The line between traditional and Cloud computing architectures has become rather fluid, and it’s quite common to see a blend of the two. In particular, expect to see more businesses looking into hybrid, distributed, and edge computing to meet their computational needs and provide greater flexibility. Here’s a quick rundown of what you need to know:


Hybrid computing mixes SaaS (Software as a Service, such as Microsoft Office 365, Google Workspace, etc.) and other Cloud-based solutions with on-prem tools. In some ways, hybrid offers the best of both worlds – the scalability and economy of the Cloud and the unique infrastructure configurability of on-premises computing. For businesses, a hybrid setup means being able to cope with large amounts of data while still managing privacy, compliance, and security needs. Once again, the COVID pandemic has accelerated this trend; we’ve seen Cloud-based meeting, collaboration, and remote work environments surge in popularity this year largely because of coronavirus restrictions.


In distributed Cloud computing, services are distributed to different locations while operations (including architecture, maintenance, delivery, etc.) remain with a central Cloud provider. This allows data centers to be located closer to end users and also helps with certain data/privacy regulations. Such a solution can be used as part of a hybrid Cloud architecture.


The Verge defines edge computing as “computing that’s done at or near the source of the data, instead of relying on the cloud at one of a dozen data centers to do all the work.” While Cloud-based computing comes with some performance and user experience drawbacks (i.e. latency/ perceived delays, speed/bandwidth, etc.) edge computing seeks to mitigate these by positioning information processing and collection geographically closer to users, which would reduce these drawbacks.


The implications for businesses are wide-ranging. Markets and Markets estimates that the edge computing market will grow from $3.6 billion in 2020 to $15.7 billion by 2025. Tech and non-tech businesses alike stand to gain from the growth of edge computing, as it removes some of the barriers associated with remote collaboration.

There is some overlap with hybrid, distributed, and edge computing, but each one is distinct enough to offer its own benefits. As these solve a number of problems for distributed teams and remote work – and bring some benefits to the budget – I think we’ll see more businesses turning to some mix of Cloud and traditional computing.


App Development & Innovation


This last group is something of a catch-all category, with one trend that’s really gaining ground and one that’s relatively new.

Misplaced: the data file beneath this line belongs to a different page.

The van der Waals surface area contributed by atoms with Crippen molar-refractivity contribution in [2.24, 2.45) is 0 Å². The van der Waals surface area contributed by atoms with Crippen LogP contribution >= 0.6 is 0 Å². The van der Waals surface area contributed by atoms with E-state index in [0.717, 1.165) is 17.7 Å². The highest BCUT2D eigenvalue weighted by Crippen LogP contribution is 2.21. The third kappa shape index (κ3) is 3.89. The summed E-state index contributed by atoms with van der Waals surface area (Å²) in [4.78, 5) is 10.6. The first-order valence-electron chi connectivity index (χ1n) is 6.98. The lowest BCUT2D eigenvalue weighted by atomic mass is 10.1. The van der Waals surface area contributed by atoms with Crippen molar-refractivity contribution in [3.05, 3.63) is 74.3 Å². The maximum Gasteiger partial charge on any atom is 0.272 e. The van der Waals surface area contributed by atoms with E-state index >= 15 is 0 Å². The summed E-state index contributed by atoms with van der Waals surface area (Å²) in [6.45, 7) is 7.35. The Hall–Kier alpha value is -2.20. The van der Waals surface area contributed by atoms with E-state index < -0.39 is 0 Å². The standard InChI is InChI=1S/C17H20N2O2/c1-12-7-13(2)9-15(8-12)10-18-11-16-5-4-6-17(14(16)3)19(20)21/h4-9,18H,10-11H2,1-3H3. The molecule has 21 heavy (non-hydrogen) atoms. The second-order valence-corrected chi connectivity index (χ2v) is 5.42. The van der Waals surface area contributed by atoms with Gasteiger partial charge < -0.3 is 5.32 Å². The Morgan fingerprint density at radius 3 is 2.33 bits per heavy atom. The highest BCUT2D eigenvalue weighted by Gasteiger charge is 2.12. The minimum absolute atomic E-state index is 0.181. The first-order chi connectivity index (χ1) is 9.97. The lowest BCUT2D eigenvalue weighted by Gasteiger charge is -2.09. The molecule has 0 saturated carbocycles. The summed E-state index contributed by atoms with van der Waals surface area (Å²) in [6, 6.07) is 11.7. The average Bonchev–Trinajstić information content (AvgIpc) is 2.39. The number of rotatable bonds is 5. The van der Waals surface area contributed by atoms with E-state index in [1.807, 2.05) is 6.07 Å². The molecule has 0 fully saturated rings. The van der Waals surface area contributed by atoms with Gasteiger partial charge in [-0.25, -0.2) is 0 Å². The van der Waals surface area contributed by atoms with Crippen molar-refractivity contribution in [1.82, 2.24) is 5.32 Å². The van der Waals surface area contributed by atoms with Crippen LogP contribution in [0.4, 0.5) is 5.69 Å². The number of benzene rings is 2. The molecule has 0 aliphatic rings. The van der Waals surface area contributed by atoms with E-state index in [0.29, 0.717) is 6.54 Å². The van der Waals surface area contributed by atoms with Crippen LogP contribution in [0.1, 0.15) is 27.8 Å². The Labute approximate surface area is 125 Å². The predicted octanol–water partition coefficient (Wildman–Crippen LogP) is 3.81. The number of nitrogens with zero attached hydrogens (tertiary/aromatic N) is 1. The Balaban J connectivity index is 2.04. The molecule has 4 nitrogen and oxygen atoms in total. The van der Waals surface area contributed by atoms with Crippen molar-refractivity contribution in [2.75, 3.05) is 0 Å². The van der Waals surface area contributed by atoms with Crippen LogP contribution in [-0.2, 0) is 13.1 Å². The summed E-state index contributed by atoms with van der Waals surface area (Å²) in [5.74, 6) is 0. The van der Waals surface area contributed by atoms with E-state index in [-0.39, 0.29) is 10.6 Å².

Headless Commerce

All web and mobile sites have two ‘ends’ – the front end, which manages the visual presentation and user experience, and the backend, which controls the behind-the-scenes operation. In headless technology, the separation between front and back ends is emphasized; thus, the same backend can power various customized SaaS applications. This development approach is economical, highly flexible, and supports easier integration – meaning it can be leveraged to solve many business problems, provide better customer/user experiences, and promote agility and innovation. It further democratizes custom apps and interfaces, so I expect more businesses to take advantage of it.


Internet of Behaviors (IoB)

We’re already familiar with AI-powered behavioral analytics, having seen their results in personalizing campaigns and messaging, identifying and meeting customer needs, and gaining a competitive edge in general. But what about the Internet of Behaviors?
Some have loosely defined a putative IoB as an Internet of Things with personal data added – essentially, connecting the stream of IoT device data with individuals’ behaviors and expressed thoughts. For more examples of IoB (and its potential uses and ramifications), see this CXO Today article.
Identified by Gartner as a key tech trend for 2021, the Internet of Behaviors presents a legal and ethical minefield that companies will have to navigate. That being said, the same Gartner report estimates that by 2025, 50% of the global population will have at least one IoB program in their lives.
Suffice it to say that there are pros and cons to IoB; businesses should be aware of both early in its lifecycle.


Are You Ready for 2021?

2020 was an unexpected year, but one thing that it did accomplish was pushing various technologies forward. As we prepare for the rest of the 2020s, let’s see how these technologies continue to evolve.


Authored by: Dr. Anil Kaul, Co-founder and CEO  of Absolutdata


Related Absolutdata products and services: AI & Data Sciences, NAVIK MarketingAI, Marketing Analytics, NAVIK AI Platform